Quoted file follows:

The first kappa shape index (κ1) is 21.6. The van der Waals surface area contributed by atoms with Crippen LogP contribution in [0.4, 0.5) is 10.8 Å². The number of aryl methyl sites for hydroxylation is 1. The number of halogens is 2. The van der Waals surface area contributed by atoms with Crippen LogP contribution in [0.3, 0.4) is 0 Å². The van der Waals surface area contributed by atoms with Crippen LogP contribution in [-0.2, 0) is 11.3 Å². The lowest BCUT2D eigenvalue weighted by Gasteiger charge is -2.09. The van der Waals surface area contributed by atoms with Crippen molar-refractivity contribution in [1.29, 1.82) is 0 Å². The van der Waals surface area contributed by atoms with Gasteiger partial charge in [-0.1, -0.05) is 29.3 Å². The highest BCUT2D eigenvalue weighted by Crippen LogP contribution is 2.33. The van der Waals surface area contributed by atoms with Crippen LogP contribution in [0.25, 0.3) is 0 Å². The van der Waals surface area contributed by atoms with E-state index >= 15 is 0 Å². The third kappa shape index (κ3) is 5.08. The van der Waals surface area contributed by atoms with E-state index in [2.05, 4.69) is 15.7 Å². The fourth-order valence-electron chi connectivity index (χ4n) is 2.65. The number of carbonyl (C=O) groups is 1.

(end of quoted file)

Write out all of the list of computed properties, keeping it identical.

The first kappa shape index (κ1) is 21.6. The van der Waals surface area contributed by atoms with Crippen LogP contribution in [0.4, 0.5) is 10.8 Å². The number of aryl methyl sites for hydroxylation is 1. The number of halogens is 2. The van der Waals surface area contributed by atoms with Crippen LogP contribution in [0.3, 0.4) is 0 Å². The van der Waals surface area contributed by atoms with Crippen LogP contribution in [-0.2, 0) is 11.3 Å². The lowest BCUT2D eigenvalue weighted by Gasteiger charge is -2.09. The van der Waals surface area contributed by atoms with Crippen molar-refractivity contribution in [1.29, 1.82) is 0 Å². The van der Waals surface area contributed by atoms with Gasteiger partial charge in [-0.1, -0.05) is 29.3 Å². The highest BCUT2D eigenvalue weighted by Crippen LogP contribution is 2.33. The van der Waals surface area contributed by atoms with Crippen LogP contribution in [0.25, 0.3) is 0 Å². The van der Waals surface area contributed by atoms with E-state index >= 15 is 0 Å². The third kappa shape index (κ3) is 5.08. The van der Waals surface area contributed by atoms with E-state index in [2.05, 4.69) is 15.7 Å². The fourth-order valence-electron chi connectivity index (χ4n) is 2.65. The number of carbonyl (C=O) groups is 1.